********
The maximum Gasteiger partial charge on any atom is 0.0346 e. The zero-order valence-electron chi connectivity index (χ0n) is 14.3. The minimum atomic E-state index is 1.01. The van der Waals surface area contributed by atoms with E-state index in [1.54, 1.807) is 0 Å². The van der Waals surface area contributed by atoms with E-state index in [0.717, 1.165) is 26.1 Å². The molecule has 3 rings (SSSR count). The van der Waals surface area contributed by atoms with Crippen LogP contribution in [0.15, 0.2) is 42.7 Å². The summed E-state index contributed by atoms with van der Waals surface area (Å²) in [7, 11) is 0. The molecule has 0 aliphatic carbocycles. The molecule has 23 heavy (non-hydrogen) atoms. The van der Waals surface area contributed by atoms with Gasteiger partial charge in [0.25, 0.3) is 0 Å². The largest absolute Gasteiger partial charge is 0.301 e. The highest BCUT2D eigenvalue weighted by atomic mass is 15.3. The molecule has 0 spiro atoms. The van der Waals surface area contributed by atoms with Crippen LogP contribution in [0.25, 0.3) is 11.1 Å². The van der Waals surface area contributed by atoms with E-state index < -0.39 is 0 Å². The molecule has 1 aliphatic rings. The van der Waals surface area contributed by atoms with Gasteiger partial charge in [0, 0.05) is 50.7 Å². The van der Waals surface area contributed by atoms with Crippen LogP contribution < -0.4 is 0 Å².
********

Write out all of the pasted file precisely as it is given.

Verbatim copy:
The maximum Gasteiger partial charge on any atom is 0.0346 e. The zero-order valence-electron chi connectivity index (χ0n) is 14.3. The minimum atomic E-state index is 1.01. The van der Waals surface area contributed by atoms with E-state index in [1.54, 1.807) is 0 Å². The van der Waals surface area contributed by atoms with E-state index in [0.717, 1.165) is 26.1 Å². The molecule has 3 rings (SSSR count). The van der Waals surface area contributed by atoms with Crippen LogP contribution in [0.15, 0.2) is 42.7 Å². The summed E-state index contributed by atoms with van der Waals surface area (Å²) in [7, 11) is 0. The molecule has 0 aliphatic carbocycles. The molecule has 23 heavy (non-hydrogen) atoms. The van der Waals surface area contributed by atoms with Gasteiger partial charge in [0.25, 0.3) is 0 Å². The largest absolute Gasteiger partial charge is 0.301 e. The highest BCUT2D eigenvalue weighted by atomic mass is 15.3. The molecule has 0 spiro atoms. The van der Waals surface area contributed by atoms with Crippen LogP contribution in [0.25, 0.3) is 11.1 Å². The van der Waals surface area contributed by atoms with E-state index < -0.39 is 0 Å². The molecule has 1 aliphatic rings. The van der Waals surface area contributed by atoms with Gasteiger partial charge in [0, 0.05) is 50.7 Å². The van der Waals surface area contributed by atoms with Crippen LogP contribution < -0.4 is 0 Å².